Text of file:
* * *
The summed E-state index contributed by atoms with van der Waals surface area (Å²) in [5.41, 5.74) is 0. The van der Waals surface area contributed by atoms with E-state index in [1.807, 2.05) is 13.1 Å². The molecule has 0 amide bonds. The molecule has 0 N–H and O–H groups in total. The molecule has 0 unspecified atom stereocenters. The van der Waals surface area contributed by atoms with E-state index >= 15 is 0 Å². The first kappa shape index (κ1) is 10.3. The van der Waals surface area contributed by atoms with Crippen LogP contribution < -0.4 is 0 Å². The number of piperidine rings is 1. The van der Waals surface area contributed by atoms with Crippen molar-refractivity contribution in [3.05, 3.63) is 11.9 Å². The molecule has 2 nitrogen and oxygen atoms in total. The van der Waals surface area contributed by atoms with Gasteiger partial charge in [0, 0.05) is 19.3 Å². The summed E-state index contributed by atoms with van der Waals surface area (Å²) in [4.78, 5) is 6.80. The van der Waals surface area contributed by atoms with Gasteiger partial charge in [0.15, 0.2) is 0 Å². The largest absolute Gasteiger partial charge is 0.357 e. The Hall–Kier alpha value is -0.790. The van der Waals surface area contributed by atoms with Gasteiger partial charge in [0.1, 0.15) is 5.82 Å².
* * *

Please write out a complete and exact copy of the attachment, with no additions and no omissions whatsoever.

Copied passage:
The summed E-state index contributed by atoms with van der Waals surface area (Å²) in [5.41, 5.74) is 0. The van der Waals surface area contributed by atoms with E-state index in [1.807, 2.05) is 13.1 Å². The molecule has 0 amide bonds. The molecule has 0 N–H and O–H groups in total. The molecule has 0 unspecified atom stereocenters. The van der Waals surface area contributed by atoms with E-state index >= 15 is 0 Å². The first kappa shape index (κ1) is 10.3. The van der Waals surface area contributed by atoms with Crippen LogP contribution < -0.4 is 0 Å². The number of piperidine rings is 1. The van der Waals surface area contributed by atoms with Crippen molar-refractivity contribution in [3.05, 3.63) is 11.9 Å². The molecule has 2 nitrogen and oxygen atoms in total. The van der Waals surface area contributed by atoms with Gasteiger partial charge in [0, 0.05) is 19.3 Å². The summed E-state index contributed by atoms with van der Waals surface area (Å²) in [4.78, 5) is 6.80. The van der Waals surface area contributed by atoms with Gasteiger partial charge in [0.15, 0.2) is 0 Å². The largest absolute Gasteiger partial charge is 0.357 e. The Hall–Kier alpha value is -0.790. The van der Waals surface area contributed by atoms with Gasteiger partial charge in [0.1, 0.15) is 5.82 Å².